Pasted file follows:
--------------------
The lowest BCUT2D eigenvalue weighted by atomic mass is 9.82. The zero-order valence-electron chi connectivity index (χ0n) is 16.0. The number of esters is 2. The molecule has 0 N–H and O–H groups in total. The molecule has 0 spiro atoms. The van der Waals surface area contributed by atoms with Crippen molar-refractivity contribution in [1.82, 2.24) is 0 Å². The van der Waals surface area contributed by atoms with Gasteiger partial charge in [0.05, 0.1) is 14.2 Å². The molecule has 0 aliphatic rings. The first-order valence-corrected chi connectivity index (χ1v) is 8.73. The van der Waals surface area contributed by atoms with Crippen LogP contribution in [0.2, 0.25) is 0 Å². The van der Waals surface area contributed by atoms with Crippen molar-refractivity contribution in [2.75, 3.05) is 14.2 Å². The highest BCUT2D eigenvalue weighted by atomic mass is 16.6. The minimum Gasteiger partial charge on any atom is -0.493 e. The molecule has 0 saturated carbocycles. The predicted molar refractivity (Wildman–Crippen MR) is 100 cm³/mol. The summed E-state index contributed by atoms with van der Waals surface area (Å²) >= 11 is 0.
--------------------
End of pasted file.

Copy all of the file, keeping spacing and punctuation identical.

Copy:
The lowest BCUT2D eigenvalue weighted by atomic mass is 9.82. The zero-order valence-electron chi connectivity index (χ0n) is 16.0. The number of esters is 2. The molecule has 0 N–H and O–H groups in total. The molecule has 0 spiro atoms. The van der Waals surface area contributed by atoms with Crippen molar-refractivity contribution in [1.82, 2.24) is 0 Å². The van der Waals surface area contributed by atoms with Gasteiger partial charge in [0.05, 0.1) is 14.2 Å². The molecule has 0 aliphatic rings. The first-order valence-corrected chi connectivity index (χ1v) is 8.73. The van der Waals surface area contributed by atoms with Crippen LogP contribution in [0.2, 0.25) is 0 Å². The van der Waals surface area contributed by atoms with Crippen molar-refractivity contribution in [2.75, 3.05) is 14.2 Å². The highest BCUT2D eigenvalue weighted by atomic mass is 16.6. The minimum Gasteiger partial charge on any atom is -0.493 e. The molecule has 0 saturated carbocycles. The predicted molar refractivity (Wildman–Crippen MR) is 100 cm³/mol. The summed E-state index contributed by atoms with van der Waals surface area (Å²) >= 11 is 0.